San Diego

Tony Gwynn Statue Unveiled in Poway

Tuesday would have been 'Mr. Padre' Tony Gwynn's 57th birthday

Powegians gathered Tuesday to honor 'Mr. Padre' Tony Gwynn on what would have been the sports icon's 57th birthday.

The town unveiled a memorial statue at Lake Poway Park to honor the MLB Hall of Famer who played for the San Diego Padres for 20 seasons from 1982 to 2001.

The piece overlooks the baseball field in the North County community that allowed the baseball legend to be "one of the neighbors," according to Gwynn's wife, Alicia.

She also said the park was a place where her husband would go fishing.

The 11-foot bronze statue, created by artist Seth Vandable, shows Gwynn in uniform, waving his ballcap with his daughter, Anisha, on his hip.

“Tony didn’t like a lot of ceremony and didn’t like a lot of praise. He was a very humble person,” Longtime friend and agent John Boggs said at Tuesday's ceremony. “He would be very touched today and appreciative of this statue ceremony.”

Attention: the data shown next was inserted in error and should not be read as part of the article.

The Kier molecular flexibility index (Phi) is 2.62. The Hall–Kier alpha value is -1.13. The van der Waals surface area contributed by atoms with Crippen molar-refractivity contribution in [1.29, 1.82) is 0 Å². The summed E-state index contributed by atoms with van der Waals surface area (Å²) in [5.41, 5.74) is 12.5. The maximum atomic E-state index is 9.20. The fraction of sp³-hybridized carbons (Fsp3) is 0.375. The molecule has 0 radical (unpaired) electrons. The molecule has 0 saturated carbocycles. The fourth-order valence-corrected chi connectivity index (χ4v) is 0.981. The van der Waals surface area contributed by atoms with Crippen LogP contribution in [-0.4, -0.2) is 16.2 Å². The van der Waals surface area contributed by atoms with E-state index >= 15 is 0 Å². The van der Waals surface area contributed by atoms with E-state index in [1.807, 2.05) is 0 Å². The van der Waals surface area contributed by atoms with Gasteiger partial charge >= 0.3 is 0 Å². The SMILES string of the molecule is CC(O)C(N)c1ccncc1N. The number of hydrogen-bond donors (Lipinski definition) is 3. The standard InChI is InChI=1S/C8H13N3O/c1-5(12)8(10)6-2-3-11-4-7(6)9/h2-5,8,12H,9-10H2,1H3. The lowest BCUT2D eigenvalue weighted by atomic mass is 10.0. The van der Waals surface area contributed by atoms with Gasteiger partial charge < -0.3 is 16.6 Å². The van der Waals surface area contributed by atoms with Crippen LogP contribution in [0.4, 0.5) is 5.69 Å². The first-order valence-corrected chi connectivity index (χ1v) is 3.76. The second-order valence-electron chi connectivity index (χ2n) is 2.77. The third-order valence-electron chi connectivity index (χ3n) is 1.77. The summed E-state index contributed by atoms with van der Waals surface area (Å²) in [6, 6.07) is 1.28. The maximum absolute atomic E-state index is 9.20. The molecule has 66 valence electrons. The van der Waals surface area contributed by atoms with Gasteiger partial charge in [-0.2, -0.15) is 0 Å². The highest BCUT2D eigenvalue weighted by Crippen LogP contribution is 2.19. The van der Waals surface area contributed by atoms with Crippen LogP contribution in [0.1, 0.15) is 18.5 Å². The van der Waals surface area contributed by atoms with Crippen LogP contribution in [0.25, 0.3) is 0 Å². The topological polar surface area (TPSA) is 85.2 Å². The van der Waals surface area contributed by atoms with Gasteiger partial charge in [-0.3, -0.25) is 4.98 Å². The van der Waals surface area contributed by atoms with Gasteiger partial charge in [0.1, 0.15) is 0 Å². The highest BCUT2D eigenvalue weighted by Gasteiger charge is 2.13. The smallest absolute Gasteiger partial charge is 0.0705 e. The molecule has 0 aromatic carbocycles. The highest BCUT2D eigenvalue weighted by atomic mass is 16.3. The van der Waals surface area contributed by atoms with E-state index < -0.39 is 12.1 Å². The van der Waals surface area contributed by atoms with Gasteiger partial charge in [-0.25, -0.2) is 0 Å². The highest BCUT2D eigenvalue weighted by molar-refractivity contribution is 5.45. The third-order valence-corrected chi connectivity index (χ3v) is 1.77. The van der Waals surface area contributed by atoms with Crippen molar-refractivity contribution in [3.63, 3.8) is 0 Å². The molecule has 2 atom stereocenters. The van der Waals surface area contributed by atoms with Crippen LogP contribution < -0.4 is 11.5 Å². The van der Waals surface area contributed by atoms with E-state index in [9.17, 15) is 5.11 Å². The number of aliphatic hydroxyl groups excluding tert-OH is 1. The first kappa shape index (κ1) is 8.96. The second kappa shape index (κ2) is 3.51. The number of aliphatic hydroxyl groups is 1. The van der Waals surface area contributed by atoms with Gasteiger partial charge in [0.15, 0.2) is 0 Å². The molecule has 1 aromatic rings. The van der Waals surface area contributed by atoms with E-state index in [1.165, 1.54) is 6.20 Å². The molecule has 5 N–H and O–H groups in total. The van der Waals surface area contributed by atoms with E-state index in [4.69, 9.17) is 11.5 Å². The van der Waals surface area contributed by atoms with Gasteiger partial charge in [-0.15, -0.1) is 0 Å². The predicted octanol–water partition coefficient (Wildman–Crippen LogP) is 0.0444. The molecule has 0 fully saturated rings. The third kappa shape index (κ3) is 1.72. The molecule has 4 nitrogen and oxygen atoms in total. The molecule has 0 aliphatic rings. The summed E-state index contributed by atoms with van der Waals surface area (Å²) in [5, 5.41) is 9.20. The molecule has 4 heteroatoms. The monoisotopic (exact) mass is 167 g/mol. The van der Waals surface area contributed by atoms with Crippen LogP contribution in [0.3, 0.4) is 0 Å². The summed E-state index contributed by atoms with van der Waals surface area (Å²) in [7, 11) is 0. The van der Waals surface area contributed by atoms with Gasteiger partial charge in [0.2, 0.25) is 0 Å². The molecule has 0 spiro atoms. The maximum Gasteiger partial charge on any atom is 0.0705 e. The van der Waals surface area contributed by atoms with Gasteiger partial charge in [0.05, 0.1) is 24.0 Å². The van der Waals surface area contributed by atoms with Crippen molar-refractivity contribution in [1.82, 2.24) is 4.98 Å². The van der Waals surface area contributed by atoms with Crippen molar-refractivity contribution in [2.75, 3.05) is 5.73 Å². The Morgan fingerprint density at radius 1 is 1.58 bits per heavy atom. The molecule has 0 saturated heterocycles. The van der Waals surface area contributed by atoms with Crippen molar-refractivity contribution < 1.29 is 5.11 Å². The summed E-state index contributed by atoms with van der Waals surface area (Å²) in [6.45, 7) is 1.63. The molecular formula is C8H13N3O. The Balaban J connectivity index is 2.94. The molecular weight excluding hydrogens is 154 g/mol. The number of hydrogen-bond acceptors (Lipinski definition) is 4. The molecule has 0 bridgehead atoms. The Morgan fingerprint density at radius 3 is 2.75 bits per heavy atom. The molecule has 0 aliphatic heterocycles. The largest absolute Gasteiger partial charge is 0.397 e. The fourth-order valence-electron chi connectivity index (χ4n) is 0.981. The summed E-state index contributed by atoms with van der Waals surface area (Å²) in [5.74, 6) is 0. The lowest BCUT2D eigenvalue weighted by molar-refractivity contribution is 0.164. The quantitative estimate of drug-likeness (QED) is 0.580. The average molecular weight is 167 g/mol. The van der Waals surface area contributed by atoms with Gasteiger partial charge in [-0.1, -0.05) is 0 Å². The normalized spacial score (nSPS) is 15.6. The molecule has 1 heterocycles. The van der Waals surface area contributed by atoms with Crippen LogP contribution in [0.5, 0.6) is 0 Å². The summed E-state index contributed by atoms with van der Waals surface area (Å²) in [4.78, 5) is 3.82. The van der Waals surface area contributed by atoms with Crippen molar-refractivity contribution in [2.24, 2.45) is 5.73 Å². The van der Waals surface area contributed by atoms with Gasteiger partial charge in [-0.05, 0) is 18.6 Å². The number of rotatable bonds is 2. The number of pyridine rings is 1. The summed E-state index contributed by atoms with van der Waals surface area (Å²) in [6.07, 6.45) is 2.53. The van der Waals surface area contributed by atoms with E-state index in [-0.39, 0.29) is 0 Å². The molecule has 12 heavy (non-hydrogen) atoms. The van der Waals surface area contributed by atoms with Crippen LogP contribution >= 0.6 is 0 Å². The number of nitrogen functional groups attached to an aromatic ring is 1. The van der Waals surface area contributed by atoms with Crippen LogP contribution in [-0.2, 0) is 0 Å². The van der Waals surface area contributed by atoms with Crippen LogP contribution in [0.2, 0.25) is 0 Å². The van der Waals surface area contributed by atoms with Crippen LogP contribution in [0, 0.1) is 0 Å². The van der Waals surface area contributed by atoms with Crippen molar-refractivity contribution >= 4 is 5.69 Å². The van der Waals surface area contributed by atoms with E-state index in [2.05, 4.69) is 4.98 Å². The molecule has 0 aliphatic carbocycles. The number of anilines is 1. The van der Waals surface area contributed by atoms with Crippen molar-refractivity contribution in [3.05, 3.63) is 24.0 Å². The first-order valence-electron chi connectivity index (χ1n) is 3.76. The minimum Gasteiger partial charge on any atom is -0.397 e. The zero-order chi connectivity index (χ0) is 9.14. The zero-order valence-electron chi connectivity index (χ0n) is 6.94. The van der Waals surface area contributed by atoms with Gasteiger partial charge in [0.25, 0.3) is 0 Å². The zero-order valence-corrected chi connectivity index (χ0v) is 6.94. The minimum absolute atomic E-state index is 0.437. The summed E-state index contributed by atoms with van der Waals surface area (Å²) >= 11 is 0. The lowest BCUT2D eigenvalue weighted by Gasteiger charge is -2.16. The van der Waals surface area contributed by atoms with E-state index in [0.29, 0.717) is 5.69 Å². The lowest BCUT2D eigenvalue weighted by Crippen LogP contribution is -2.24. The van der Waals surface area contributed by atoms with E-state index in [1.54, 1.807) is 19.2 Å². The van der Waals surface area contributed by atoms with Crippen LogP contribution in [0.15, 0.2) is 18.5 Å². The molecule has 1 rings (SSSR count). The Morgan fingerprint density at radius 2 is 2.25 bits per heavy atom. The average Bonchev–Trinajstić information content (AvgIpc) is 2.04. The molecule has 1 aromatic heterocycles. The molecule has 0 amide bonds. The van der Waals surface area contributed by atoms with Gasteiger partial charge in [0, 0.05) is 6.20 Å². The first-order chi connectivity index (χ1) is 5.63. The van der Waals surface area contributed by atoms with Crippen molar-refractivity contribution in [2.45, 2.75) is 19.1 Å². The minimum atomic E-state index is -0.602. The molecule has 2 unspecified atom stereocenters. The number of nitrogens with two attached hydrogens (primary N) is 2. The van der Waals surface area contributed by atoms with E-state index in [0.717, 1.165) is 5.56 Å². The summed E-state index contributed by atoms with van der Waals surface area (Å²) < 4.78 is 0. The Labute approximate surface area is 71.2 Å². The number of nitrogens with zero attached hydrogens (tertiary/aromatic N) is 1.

Boggs said Gwynn loved Poway and the community.

"San Diego was always in his heart," he said recalling a conversation he had with #19.

"'Boggs, who we kidding. I don't want to play anywhere but here in San Diego,'" Gwynn's former agent said. "That was vintage Tony."

Sports commentator Dick Enberg said Gwynn’s athletic greatness matched his personal "goodness."

He said he remembered talking with the former Padre about the attention he received in public. “'My goal,’” Enberg quoted Gwynn, “'is that everyone in San Diego County that wants my autograph will get one.’”

“Now that was Tony,” Enberg said.

Gwynn died June 16, 2014 at Pomerado Hospital in Poway after a long battle with cancer of the salivary gland. He was 54 years old.

"That we're here on Tony's birthday is bittersweet but what better day to remember and honor a life well-lived but far, too far, short," said Poway Mayor Steve Vaus.

Gwynn had said he believed the cancer was caused by chewing tobacco, an addiction that started in high school and continued his whole playing career.

The 15-time All- Star's impressive batting average — the league's 18th best of all time — 3,141 career hits, eight batting titles, five Gold Glove Awards and induction into the MLB Hall of Fame in 2007 will remain his legacy.

"While false heroes were falling," NBC 7 SportsWrap reporter Derek Togerson writes, "Tony Gwynn was the reminder that there are still good guys out there who do things the right way."

Read Togerson's tribute to #19 here. Share your own thoughts or memories of "Mr. Padre" on the NBC 7 Facebook page.

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